1. It is not the same, either in fact or in speech, that A belongs to all of that to which B belongs, and that A belongs to all of that to all of which B belongs: for nothing prevents B from belonging to C, though not to all C: e.g. let B stand for beautiful, and C for white. If beauty belongs to something white, it is true to say that beauty belongs to that which is white; but not perhaps to everything that is white. If then A belongs to B, but not to everything of which B is predicated, then whether B belongs to all C or merely belongs to C, it is not necessary that A should belong, I do not say to all C, but even to C at all. But if A belongs to everything of which B is truly stated, it will follow that A can be said of all of that of all of which B is said. If however A is said of that of all of which B may be said, nothing prevents B belonging to C, and yet A not belonging to all C or to any C at all. If then we take three terms it is clear that the expression 'A is said of all of which B is said' means this, 'A is said of all the things of which B is said'. And if B is said of all of a third term, so also is A: but if B is not said of all of the third term, there is no necessity that A should be said of all of it.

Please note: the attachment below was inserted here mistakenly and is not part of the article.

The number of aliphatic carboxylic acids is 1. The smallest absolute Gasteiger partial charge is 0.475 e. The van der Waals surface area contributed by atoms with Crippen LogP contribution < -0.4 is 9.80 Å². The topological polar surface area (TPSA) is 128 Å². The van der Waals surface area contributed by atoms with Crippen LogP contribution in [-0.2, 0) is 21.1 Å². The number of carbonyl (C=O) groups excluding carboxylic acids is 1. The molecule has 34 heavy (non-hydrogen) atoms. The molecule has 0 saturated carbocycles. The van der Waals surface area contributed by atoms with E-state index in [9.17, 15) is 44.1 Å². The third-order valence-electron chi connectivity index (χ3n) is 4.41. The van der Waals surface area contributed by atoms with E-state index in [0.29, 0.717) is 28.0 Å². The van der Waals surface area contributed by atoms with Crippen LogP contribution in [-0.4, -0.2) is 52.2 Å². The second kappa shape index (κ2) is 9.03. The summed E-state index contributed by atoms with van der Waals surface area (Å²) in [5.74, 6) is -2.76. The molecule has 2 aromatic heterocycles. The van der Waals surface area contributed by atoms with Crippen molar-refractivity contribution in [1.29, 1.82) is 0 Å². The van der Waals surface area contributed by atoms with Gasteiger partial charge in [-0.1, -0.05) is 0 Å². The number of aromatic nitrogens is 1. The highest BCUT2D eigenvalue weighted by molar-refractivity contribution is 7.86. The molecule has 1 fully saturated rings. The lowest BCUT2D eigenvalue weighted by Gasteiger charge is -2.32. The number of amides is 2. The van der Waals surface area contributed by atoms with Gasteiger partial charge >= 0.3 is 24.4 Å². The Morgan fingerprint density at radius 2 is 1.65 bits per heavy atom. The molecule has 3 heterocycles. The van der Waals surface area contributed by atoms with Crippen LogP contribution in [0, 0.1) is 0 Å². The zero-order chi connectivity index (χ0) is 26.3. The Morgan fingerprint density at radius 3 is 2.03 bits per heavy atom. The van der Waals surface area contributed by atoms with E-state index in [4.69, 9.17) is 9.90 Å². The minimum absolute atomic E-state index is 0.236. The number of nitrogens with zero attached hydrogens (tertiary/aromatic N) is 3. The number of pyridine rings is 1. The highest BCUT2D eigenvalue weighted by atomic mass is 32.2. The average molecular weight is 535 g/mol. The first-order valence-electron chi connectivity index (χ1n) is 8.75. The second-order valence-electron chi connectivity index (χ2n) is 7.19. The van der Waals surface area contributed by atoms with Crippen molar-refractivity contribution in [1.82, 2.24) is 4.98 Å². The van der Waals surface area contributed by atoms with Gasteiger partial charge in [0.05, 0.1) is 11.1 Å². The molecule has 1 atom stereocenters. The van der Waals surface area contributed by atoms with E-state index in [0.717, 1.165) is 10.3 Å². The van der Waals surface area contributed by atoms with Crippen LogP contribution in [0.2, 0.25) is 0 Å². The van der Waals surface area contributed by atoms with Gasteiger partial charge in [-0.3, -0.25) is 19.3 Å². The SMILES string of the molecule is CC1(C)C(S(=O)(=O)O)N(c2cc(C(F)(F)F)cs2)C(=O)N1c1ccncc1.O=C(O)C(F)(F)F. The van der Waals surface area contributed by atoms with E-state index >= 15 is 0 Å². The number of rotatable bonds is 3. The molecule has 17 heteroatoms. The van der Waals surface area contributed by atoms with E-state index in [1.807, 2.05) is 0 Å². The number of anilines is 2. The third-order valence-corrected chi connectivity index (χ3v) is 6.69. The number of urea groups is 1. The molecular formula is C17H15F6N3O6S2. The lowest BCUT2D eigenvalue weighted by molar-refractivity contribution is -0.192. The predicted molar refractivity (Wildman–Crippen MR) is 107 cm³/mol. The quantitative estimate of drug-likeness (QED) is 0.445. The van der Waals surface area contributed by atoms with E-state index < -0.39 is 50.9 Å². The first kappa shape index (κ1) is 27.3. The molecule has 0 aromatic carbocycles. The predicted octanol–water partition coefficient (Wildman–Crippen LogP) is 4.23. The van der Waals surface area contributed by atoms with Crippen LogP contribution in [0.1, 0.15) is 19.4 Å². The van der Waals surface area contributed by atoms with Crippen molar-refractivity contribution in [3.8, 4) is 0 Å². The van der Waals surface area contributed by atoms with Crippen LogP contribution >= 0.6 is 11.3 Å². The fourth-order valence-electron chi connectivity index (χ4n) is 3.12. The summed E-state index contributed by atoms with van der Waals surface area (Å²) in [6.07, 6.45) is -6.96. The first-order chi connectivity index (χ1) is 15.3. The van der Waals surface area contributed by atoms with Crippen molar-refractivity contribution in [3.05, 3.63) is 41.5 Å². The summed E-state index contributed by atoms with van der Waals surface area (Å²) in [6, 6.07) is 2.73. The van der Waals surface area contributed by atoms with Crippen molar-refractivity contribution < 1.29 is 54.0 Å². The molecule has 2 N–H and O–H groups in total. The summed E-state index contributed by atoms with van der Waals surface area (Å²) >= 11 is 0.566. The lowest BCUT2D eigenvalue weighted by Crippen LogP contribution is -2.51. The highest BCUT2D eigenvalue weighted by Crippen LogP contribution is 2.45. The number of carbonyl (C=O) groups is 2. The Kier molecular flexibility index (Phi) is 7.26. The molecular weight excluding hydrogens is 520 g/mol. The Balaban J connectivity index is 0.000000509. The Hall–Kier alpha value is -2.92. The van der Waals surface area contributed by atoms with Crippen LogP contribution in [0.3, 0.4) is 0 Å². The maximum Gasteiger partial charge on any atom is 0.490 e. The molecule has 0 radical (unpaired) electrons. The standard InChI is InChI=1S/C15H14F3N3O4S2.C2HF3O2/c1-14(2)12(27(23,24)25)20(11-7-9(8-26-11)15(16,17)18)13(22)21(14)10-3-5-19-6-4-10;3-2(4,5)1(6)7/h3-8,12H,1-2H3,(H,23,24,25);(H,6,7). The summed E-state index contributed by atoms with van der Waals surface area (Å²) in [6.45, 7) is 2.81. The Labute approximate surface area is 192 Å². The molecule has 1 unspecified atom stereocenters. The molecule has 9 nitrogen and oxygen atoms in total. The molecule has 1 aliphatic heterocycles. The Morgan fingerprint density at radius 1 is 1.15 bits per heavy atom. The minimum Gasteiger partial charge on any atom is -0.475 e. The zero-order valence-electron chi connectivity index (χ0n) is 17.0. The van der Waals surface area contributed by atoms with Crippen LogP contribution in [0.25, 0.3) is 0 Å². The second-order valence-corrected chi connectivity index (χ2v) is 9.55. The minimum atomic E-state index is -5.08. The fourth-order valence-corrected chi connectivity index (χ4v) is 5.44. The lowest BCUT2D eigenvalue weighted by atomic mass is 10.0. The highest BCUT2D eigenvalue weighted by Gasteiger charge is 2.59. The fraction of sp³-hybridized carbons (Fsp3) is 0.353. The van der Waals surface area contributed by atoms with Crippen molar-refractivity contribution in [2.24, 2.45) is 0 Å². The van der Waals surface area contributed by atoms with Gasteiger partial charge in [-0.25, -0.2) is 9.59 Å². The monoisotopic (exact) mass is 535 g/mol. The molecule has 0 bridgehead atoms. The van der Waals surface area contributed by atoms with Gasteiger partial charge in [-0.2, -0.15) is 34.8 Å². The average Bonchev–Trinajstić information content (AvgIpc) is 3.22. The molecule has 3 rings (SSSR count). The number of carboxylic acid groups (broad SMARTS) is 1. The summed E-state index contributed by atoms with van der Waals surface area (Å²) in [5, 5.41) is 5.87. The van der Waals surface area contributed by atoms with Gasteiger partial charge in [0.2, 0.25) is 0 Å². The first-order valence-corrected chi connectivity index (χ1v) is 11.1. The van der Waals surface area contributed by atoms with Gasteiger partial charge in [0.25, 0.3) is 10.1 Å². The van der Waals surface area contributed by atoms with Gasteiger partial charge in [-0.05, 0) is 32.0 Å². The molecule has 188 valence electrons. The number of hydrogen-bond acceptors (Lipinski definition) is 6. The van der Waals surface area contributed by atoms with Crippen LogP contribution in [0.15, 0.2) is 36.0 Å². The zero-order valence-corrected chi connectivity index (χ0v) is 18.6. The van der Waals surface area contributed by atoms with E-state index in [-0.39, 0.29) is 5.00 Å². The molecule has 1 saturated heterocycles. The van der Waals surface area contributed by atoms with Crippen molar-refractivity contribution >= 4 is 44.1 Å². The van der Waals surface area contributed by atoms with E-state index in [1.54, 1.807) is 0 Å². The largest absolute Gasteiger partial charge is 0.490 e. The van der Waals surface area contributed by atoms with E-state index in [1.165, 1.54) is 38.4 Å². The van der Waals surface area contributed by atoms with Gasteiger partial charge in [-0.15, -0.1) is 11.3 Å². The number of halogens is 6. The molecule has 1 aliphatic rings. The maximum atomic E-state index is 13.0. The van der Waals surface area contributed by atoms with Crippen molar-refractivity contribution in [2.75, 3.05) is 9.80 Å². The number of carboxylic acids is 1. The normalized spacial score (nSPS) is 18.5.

2. We must not suppose that something absurd results through setting out the terms: for we do not use the existence of this particular thing, but imitate the geometrician who says that 'this line a foot long' or 'this straight line' or 'this line without breadth' exists although it does not, but does not use the diagrams in the sense that he reasons from them. For in general, if two things are not related as whole to part and part to whole, the prover does not prove from them, and so no syllogism a is formed. We (I mean the learner) use the process of setting out terms like perception by sense, not as though it were impossible to demonstrate without these illustrative terms, as it is to demonstrate without the premisses of the syllogism.